Great Hill Equity Partners IV, LP v. SIG Growth Equity Fund I, LLLP: Delaware Court of Chancery Rules that Attorney-Client Privilege Passes as a Matter of Law to the Surviving Corporation in a MergerSullivan & Cromwell LLP - December 5, 2013
In a recent opinion, the Delaware Court of Chancery (Strine, C.) found that under the unambiguous language of Section 259 of the Delaware General Corporation Law (“DGCL”), the attorney-client privilege of an acquired corporation passes as a matter of law with all other privileges to the surviving corporation in a merger.
The Court distinguished Tekni-Plex, Inc. v. Meyner and Landis, in which the Court of Appeals of New York concluded, in the context of a disqualification of attorney action, that a Delaware corporation’s pre-merger attorney-client communications relating to the deal did not pass to the surviving corporation because of public policy issues relating to New York attorney-client privilege law. It noted that under Delaware law, there is no policy gap for the Court of Chancery to fill because the Delaware legislature unequivocally provided in Section 259 of the DGCL that all privileges of the acquired corporation pass to the surviving corporation in a merger and that “privileges” include the attorney-client privilege. The Court also rejected an argument that it had previously adopted the Tekni-Plex decision in Postorivo v. AG Paintball Holdings, Inc., finding that in that case the Court did not consider the validity of Tekni-Plex under Delaware law because the case involved a waiver of the attorney-client privilege that had been explicitly retained by the sellers under an asset purchase agreement that was governed by New York law.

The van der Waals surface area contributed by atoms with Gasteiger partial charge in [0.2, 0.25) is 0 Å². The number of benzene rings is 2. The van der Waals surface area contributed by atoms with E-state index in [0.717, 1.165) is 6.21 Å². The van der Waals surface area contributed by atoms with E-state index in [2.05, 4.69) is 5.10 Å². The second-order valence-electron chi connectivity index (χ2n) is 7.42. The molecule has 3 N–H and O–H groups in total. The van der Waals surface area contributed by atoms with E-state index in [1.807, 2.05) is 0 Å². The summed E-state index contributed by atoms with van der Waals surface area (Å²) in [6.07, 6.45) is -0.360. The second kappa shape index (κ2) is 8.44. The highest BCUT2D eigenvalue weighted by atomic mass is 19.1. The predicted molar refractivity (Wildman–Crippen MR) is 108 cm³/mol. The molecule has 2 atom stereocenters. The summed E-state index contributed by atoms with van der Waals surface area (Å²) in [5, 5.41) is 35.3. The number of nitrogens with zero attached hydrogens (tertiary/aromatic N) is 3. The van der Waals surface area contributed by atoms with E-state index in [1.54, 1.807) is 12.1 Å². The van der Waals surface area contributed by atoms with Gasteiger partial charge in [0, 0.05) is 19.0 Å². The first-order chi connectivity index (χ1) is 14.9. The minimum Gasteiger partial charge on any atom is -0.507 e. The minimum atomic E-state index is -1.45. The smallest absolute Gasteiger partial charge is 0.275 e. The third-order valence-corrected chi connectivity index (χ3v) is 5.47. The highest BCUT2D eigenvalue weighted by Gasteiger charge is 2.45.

The Court indicated that sellers could contractually carve out a transfer of the attorney-client privilege if they wanted to retain it, an approach that the Court noted has been utilized in certain private company mergers. A selling party with concerns about future assertions or the waiver of privilege should keep in mind the need to negotiate for such an express contractual provision. Such a provision might, among other things, provide for an up-front waiver from the buyer of the target to allow the target’s counsel in the transaction to continue to represent the sellers thereafter, address which individuals or representatives of the sellers have the right to waive the retained privilege, and ensure that the seller’s personnel have the right to have access to written records of legal advice (such as emails) provided to management or the board of the target company prior to the merger.